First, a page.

waited, waited.... We were approached continuously by beggars, it was dirty,
smelly, I was hungry, my feet hurt, and the shaved-ice cart man kept honking
his horn - I grew more and more annoyed and bothered. I was bothered by the
poverty, the injustice, the fact that I gave so little and wasn't helping most
of them. I was bothered by the fact that I started saying "No", when they asked
for money. I was bothered about waiting 1.5 hours for the bus to arrive. I was
having a dark storm in my mind - the dark storms I sometimes get, which can be
very contagious on other people, like Susanne or Mutti especially. I was
worried that Lili would also become annoyed, and I told her that she was not
the reason. I knew that these feelings were not caused by anything but myself,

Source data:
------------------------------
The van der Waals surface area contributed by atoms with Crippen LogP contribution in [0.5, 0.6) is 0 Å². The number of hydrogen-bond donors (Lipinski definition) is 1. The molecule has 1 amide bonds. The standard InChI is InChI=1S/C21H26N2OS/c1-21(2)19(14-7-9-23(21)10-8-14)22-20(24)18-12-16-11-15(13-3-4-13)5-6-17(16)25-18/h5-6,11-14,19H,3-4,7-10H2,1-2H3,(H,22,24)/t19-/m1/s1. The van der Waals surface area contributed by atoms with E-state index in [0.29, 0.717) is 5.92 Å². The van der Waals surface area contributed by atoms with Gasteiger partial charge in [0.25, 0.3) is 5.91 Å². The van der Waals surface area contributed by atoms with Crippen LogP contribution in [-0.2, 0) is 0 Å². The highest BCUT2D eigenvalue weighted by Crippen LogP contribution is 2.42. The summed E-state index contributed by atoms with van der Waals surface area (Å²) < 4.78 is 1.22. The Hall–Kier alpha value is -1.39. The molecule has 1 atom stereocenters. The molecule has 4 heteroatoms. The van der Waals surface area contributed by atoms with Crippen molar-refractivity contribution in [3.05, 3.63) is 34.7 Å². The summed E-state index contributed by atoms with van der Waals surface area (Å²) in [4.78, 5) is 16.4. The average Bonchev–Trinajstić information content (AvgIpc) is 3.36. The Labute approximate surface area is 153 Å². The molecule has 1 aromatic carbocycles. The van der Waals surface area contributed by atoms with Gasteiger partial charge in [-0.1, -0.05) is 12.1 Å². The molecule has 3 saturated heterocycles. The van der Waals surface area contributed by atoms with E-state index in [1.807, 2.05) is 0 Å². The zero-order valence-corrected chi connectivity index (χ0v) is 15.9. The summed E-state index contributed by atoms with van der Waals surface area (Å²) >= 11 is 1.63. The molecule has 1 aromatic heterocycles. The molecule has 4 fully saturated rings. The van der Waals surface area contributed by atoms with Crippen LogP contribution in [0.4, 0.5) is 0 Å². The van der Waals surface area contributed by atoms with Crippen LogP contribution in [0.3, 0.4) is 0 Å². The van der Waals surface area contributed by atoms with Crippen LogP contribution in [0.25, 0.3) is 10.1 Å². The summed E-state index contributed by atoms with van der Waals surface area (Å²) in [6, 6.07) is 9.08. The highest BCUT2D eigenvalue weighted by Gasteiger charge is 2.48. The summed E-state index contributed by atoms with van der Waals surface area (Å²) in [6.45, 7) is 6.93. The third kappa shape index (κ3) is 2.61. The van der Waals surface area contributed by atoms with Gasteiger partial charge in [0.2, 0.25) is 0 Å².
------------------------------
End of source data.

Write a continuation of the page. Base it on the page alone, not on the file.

my own expectation on how the moment should, or should not be like. This
knowledge didn't help my mood, but I knew it would pass, so I didn't try to
fight it, I just needed to wait until the storm passed, to give way to daylight
once again. When we were finally in the bus, on the highway outside of the
city, the storm clouds lifted immediately and I was very happy that Lili was
waiting for me in the sunshine. I remember that Debbie would have become
affected, and by the time my storm had passed, she was well into hers or vice-versa. LOL!! But
Lili wasn't affected, at least she told me she wasn't when I told her that I
was sorry for my bad mood. We had a fun bus-ride. We finally arrived, and the bus
driver let us out on the middle of the highway, at the mouth of a dirt road,
and told us that the last bus going back to Barranquilla would pass here at
4:30. We had an hour and a half, should be plenty of time we thought. It took
us just like fifteen minutes to get to the mud volcano, which was about 15-20
meters high. I checked the time, so that we would get back in time. We quickly
changed into our bathing suits, climbed up the staircase, and had the "pool"